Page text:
I’m sad to report that we got caught trespassing at this location by the property owners. Luckily we got caught on our way OUT and we were only scolded (not detained). Once they saw that we were only there to take pictures and not to cause problems or destroy anything they let us go with no incident. Now don’t get me wrong…they were still not happy that we were there, but they let us go with a few words and an evil eye or two lol.
Now before we got caught…whilst we were exploring, I must say that my favorite parts of this explore were all downstairs. The main floor which housed the church was not interesting to photograph [to me] at all 😦 Now that I think about it, it’s probably because it was still in good condition with the exception of a few broken chairs. I prefer large amounts of peely paint crumbling walls which give a structure “character” and tell a story 🙂
The basement was definitely neglected and smelled of mildew from years of rain water accumulating and seeping into the walls and foundation. The remnants of the boxing ring were still there and I was able to get a really good shot of the ropes, laying on the wood floor. The basement also housed classrooms, with a few desks, chairs and books scattered around. A few of the rooms had windows covered with delicate sheer curtains, in lavender, lime green/yellow and turquoise.
Now for a word to the wise… I have learned that we were not the only explorers to get caught/run out of this location within the past few months. The property owners are very actively around, all the time. Apparently the auditorium right across the street (which is owned by the church) is still in use. Coincidentally the day we explored, there was some type of meeting being held there. Which is why we most likely got caught. I highly recommend NOT trying to explore this location without permission.
In the early 1920’s, Detroit had several dozen Baptist churches scattered around the city. One of the largest was a thriving congregation in a Northwest neighborhood of Detroit. It was during this time that the Baptist faith in Detroit started to take hold, as white southerners were drawn to the city in large numbers by the high wages offered by the auto industry.
Construction of the Gothic-styled church building began in 1915, concluding in 1920. Originally built for another, more conservative Baptist church, it would later become home to a Missionary Baptist Church, where Malcolm X message delivered his famous, “Message for the Grass Roots”, where he called for a violent “black revolution”, the building boasted a main floor which provided an auditorium with a capacity of 1,300, included many rooms, such as robing rooms, baptistery, study, library, organ loft, and choir. The basement was equipped to fulfill the needs of a modern church organization containing a complete gymnasium, shower baths, a banquet hall and kitchen. In 1937, shortly after Temple Baptist moved in, an Art Deco-styled auditorium was completed across the street from the church. Like many churches, it was home to a corner pharmacy which helped pay off the construction bonds of the building and to help cover future maintenance costs.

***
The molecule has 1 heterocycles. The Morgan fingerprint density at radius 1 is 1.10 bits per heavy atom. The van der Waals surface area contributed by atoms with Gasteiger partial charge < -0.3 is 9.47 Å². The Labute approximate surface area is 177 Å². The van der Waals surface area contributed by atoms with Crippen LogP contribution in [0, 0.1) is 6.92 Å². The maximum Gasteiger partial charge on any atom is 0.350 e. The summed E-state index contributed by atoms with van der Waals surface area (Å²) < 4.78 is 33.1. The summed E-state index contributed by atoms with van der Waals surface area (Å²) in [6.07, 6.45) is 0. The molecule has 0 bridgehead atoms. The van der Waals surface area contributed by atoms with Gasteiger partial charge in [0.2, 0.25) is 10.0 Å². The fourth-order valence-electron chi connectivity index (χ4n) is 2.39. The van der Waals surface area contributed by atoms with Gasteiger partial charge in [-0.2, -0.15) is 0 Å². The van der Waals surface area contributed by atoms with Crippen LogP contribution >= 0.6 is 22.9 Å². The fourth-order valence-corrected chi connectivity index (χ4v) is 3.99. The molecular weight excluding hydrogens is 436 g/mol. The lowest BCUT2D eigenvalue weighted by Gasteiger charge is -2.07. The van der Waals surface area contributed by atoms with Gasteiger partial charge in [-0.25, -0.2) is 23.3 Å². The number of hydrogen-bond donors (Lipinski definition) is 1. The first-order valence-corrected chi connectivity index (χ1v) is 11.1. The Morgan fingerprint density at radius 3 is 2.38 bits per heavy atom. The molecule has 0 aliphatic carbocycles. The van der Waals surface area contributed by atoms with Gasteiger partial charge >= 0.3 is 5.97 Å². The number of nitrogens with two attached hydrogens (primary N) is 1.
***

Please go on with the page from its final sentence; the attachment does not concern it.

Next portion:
Temple Baptist was a conservative, pro-segregationist church that [originally] barred African Americans from attending and at its peak, boasted a congregation of 5,000 members. Eventually the black community began to dominate the demographics in the Northwest neighborhood, Temple Baptist relocated to a large facility on a side of town where there was a sizable white population. However, the new neighborhood [also] became mixed demographically and Temple Baptist once again relocated. In September 1985, the deacons of the church voted 29 to 7 to end the anti-black policy of the church, allowing them membership. The 9,500-member congregation was informed of the decision and as expected, there was much resistance. Ultimately the church lost 90% of its members. Temple Baptist Church moved out of the building in 1951.
King Solomon Baptist Church, originally located on Delmar Street, relocated in 1952 to the former home of Temple Baptist after it had moved out of the city. It was the first African American church in the city to be located on a major thoroughfare. The basement served as a youth boxing center and held youth activities that included roller skating and dances. The auditorium across the street soon became a popular venue for influential black leaders, and was where Malcolm X delivered his “Message for the Grass Roots”, where he attacked the non-violent civil rights movement an called for a violent “black revolution.” In his speech, he noted that Black Americans had a common enemy: white people. The church was also host to Rev. Martin Luther King Jr. and Thurgood Marshall, who was the chief council for the NAACP and later appointed to the U.S. Supreme Court by President Johnson.
Many houses on the street and surrounding area became abandoned, eventually succumbing to arson and demolition, leaving large gaps in the neighborhood and population. By the end of its existence, King Solomon Baptist church had fewer than 100 members. Unable to pay electrical bills, the church was heated by propane gas and powered by a generator. The original 1917 church building, which had been used as an education and recreation center closed around 1999 and has been vacant since. On March 22, 2011, the importance of the now-decaying Temple Baptist / King Solomon Church building was recognized when the Detroit City Council awarded it historic designation in 2011. Though there are no plans to reopen the church, it will hopefully follow the course of the city as it rises again and find a new use.
Here are a few of my favorite photographs from this location: